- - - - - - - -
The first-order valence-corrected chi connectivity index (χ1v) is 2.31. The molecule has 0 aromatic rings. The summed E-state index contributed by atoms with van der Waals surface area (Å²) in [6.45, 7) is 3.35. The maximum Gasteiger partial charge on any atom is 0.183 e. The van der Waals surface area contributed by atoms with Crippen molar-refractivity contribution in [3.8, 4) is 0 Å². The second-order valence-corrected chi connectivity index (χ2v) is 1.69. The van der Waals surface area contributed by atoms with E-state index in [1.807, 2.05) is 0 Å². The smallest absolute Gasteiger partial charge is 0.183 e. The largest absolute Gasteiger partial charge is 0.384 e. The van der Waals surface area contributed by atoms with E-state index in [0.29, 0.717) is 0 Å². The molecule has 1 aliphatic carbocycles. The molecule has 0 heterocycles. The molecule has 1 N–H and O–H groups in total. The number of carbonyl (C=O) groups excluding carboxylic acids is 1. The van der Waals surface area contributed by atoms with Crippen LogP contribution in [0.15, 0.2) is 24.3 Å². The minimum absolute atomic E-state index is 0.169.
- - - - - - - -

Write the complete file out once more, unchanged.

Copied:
The first-order valence-corrected chi connectivity index (χ1v) is 2.31. The molecule has 0 aromatic rings. The summed E-state index contributed by atoms with van der Waals surface area (Å²) in [6.45, 7) is 3.35. The maximum Gasteiger partial charge on any atom is 0.183 e. The van der Waals surface area contributed by atoms with Crippen molar-refractivity contribution in [3.8, 4) is 0 Å². The second-order valence-corrected chi connectivity index (χ2v) is 1.69. The van der Waals surface area contributed by atoms with E-state index in [1.807, 2.05) is 0 Å². The smallest absolute Gasteiger partial charge is 0.183 e. The largest absolute Gasteiger partial charge is 0.384 e. The van der Waals surface area contributed by atoms with E-state index in [0.29, 0.717) is 0 Å². The molecule has 1 aliphatic carbocycles. The molecule has 0 heterocycles. The molecule has 1 N–H and O–H groups in total. The number of carbonyl (C=O) groups excluding carboxylic acids is 1. The van der Waals surface area contributed by atoms with Crippen LogP contribution in [0.15, 0.2) is 24.3 Å². The minimum absolute atomic E-state index is 0.169.